Prefabricated flaps for bone reconstructive surgery.
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Number of pages
161,  p.
KUN Katholieke Universiteit Nijmegen, 07 oktober 2004
Promotores : Spauwen, P.H.M., Jansen, J.A.
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SubjectUMCN 4.3: Tissue engineering and reconstructive surgery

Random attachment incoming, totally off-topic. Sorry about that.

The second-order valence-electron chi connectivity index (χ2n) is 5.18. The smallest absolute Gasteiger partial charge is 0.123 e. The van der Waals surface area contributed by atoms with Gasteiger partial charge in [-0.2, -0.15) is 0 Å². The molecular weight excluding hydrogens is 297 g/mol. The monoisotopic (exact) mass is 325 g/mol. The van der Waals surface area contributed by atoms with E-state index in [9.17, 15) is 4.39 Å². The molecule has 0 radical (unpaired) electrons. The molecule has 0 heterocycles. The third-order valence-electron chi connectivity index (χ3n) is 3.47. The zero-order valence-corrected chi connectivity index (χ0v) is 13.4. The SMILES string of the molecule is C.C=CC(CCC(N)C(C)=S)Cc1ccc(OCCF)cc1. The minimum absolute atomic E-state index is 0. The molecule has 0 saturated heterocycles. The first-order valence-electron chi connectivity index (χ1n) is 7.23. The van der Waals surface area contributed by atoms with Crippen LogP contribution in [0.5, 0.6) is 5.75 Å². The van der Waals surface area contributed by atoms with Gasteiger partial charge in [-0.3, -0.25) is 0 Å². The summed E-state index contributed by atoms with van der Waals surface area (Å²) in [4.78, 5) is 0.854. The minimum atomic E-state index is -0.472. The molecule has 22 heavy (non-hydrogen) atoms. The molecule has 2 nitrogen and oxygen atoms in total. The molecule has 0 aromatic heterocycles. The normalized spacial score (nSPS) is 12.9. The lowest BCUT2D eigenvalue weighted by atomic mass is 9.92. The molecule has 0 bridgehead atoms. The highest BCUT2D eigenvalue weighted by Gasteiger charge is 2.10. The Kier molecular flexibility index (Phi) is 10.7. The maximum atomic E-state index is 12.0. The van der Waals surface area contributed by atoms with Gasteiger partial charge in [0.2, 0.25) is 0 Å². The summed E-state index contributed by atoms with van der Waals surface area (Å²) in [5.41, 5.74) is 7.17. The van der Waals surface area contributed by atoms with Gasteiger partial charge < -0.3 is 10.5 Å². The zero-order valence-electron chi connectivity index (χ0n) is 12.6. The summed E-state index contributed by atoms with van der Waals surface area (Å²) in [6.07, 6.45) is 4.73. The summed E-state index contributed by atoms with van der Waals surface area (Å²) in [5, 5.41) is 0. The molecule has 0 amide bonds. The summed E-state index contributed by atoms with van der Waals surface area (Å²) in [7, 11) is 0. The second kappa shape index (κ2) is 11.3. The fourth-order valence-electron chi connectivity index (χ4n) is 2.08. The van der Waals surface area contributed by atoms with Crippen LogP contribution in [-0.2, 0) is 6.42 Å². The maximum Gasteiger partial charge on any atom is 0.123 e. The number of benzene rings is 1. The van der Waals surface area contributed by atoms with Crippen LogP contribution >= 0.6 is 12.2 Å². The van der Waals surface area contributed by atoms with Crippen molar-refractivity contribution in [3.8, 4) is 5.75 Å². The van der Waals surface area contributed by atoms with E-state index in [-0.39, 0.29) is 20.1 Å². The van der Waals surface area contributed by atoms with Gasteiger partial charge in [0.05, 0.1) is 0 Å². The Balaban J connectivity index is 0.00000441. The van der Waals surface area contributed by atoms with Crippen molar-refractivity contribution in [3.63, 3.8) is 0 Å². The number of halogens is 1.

Tissue engineering of bone could help minimise donor site defects of conventional bone flaps like the fibula, iliac crest, radius and scapula. First a review is given on the literature of donor site morbidity of these flaps. Then the use of MRI is investigated for longitudinal study of ectopic bone formation in a rat model with demineralised bone matrix in a subcutaneous site. The results of this study show that in vivo MRI is well suited to assess bone formation larger than 0.5 mm in diameter and to monitor the complete three-dimensional shape of the newly formed bone in a noninvasive manner. In the third chapter it is concluded that in vivo MRI proves to be a reliable method for monitoring ectopic bone formation in a rat model with DBM in a muscle flap, while in vivo DEXA was unable to detect the implants. Furthermore, in vivo MRA proves to be a very useful technique for studying the circulation of muscle flaps in this animal model. In chapter four it is concluded that enlargement of the surface area by morsellizing DBM implants in a rat model is not an important factor in bone forming capacity. In chapter five, the aim of the study is to investigate the influence of the carrier in a cell-based bone regeneration approach, whereby we hypothesize that CaP ceramic implants will induce more bone formation than Ti-fiber implants. Our hypothesis is confirmed. In chapter six the hypothesis that a muscle recipient site could favor bone formation in a cell-based bone graft substitute compared to a subcutaneous recipient site due to the higher vascularity of muscle tissue, could not be confirmed. In the last chapter the influence of a microsurgical anastomosis on a prefabricated flap is investigated: We conclude that in a rat model viable microsurgical bone flaps can be obtained by using a cell-based tissue engineering approach.
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